Second, many taxpayers argued that the RIC’s investment in the CFC or the PFIC is viewed as a security and, thus, any income from that security is "other income" derived with respect to securities, whether or not it was actually distributed. Accordingly, the deemed income from CFCs and PFICs, regardless of whether it is distributed to the RIC, should be Qualifying Income. Thus, a RIC could gain exposure to the commodities market through a foreign corporation without having to actually distribute cash to the RIC, allowing the RIC to have a greater deployment of funds and a greater return on investment. Because the position on whether deemed distributions constituted Qualifying Income was uncertain, many taxpayers sought and received IRS-issued private letter rulings between 2006 and 2011 that agreed with this analysis. These rulings held that the deemed income inclusion from a CFC was Qualifying Income, regardless of whether the CFC made distributions.5

Current Analysis of Exposure to the Commodities Market

By 2010, the IRS was "devoting substantial resources" to these private letter ruling requests.6 Accordingly, in 2011, the IRS announced it would no longer issue private letter rulings as to whether certain commodity-related investments, either directly by a RIC or indirectly through foreign corporations, produced Qualifying Income.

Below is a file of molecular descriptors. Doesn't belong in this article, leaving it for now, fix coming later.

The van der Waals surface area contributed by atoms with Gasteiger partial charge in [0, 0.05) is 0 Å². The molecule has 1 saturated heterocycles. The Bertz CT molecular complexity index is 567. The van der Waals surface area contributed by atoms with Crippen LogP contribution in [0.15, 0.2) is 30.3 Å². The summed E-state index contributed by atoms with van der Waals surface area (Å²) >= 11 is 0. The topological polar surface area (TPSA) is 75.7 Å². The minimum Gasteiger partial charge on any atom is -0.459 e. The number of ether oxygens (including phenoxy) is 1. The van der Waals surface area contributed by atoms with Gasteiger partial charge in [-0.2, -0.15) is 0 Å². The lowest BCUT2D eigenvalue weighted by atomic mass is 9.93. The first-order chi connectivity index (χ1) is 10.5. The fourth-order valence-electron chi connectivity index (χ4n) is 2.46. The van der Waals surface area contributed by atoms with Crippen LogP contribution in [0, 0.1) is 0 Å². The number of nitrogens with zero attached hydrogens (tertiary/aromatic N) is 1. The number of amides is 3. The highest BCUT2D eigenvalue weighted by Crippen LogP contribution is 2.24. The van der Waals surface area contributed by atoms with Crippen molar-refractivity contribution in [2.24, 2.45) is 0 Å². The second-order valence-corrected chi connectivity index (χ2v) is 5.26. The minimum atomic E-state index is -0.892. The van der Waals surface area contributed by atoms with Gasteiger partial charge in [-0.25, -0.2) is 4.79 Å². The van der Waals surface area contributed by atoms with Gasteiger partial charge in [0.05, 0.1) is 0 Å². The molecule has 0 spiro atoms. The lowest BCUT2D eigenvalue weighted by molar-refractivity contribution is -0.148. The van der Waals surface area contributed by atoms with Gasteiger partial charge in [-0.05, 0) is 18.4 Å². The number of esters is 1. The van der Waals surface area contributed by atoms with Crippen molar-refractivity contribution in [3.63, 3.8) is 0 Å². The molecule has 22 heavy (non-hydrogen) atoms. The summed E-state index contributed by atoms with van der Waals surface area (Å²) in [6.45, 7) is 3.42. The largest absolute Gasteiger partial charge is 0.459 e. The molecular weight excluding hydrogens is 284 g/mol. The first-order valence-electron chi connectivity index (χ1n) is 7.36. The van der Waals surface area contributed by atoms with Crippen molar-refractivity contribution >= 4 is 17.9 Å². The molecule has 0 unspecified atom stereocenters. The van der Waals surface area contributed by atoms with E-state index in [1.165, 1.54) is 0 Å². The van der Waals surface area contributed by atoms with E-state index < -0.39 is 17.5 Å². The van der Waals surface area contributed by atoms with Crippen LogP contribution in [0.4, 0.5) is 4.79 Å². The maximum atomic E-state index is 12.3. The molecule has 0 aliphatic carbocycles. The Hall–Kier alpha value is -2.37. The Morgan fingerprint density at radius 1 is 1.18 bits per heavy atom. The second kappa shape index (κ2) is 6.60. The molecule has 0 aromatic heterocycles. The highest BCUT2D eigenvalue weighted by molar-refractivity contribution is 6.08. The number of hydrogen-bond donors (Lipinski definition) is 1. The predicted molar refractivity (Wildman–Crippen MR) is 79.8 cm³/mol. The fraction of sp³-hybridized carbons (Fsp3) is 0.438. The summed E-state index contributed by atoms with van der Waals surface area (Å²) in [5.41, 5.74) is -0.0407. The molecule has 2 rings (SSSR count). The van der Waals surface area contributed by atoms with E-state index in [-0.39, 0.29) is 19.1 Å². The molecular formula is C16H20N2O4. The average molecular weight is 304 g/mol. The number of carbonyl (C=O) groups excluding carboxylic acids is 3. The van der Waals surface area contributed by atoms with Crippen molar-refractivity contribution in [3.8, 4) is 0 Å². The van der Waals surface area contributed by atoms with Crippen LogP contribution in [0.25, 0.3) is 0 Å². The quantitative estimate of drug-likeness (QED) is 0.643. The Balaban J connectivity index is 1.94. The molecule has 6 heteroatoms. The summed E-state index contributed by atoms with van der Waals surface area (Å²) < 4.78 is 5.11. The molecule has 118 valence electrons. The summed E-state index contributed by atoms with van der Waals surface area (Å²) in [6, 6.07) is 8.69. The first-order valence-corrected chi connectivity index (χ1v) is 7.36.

In 2016, the IRS decided to address the strategies RICs were using to invest in commodities investments that created Qualifying Income — (1) investing directly in certain derivatives on the commodities index and (2) investing indirectly in commodities investments through certain foreign corporations.

In the proposed regulations, the IRS punted to the Securities and Exchange Commission (SEC) on whether direct investments in certain derivatives linked to a commodities index were securities (and, thus, produce "other income," which is Qualifying Income). As "security" is defined under section 2(a)(36) of the Investment Company Act of 1940, which is enforced by the SEC, the IRS concluded the SEC is in a better position to determine what qualifies as a security.7 The IRS also asked for comments regarding whether its previous rulings on whether a RIC’s direct investment in certain commodity derivatives qualify as a security should stand as good law.